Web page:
Which base of the logarithm is best to use? Well, by the arguments above, it doesn't really matter which base you pick — it's easy enough to convert between bases if you need to\. However, in computer science, information theory, and many parts of physics, it's common to choose base 2\. Why? Two reasons\. First, because if you're designing a physical system to store data, a system that only has two stable states is the simplest available\. Second, because if you're counting the number of factors of growth in an object, it's intuitively more natural to count how many times something \(like a bacteria colony\) has doubled as opposed to counting the number of times it has tripled or 10x\-ed\. \(For example, it's intuitively easier to understand the half life of a radioactive isotope than it is to understand the fifth life of an isotope, even though fifth life is just as valid a measure\.\)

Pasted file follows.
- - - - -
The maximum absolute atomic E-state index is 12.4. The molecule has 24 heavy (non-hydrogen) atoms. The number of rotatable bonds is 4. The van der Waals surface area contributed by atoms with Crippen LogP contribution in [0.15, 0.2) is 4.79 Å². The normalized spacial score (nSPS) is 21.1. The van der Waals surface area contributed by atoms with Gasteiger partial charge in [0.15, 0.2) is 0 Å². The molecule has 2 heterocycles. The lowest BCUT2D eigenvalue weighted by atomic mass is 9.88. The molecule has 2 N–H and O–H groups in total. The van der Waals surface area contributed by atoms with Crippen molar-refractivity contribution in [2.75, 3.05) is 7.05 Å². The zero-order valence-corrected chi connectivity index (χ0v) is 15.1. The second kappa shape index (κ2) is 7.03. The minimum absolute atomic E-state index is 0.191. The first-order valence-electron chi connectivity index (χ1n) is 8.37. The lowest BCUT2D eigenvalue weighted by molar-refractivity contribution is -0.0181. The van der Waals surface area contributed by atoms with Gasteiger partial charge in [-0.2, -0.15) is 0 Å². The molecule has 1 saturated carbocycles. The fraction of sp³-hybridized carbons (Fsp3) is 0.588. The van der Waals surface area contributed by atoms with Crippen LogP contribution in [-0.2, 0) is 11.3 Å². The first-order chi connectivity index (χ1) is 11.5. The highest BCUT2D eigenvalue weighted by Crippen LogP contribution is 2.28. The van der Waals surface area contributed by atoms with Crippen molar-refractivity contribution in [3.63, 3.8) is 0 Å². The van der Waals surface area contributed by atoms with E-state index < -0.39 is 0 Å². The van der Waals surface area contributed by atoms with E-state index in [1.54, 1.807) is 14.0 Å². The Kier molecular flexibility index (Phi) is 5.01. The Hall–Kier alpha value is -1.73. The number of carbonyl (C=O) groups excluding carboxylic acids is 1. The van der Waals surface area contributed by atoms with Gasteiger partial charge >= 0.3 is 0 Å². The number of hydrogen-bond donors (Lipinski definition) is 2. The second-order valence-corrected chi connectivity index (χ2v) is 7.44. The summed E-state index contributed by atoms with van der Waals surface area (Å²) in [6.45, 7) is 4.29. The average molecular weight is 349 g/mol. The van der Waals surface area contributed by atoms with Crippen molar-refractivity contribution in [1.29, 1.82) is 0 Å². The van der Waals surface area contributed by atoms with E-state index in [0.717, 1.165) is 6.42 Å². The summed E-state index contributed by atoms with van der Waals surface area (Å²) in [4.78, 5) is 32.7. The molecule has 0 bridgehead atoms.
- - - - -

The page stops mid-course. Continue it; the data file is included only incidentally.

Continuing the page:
Is it?

## Comments

Nate Soares

How's this?

Eric Rogstad

It's good.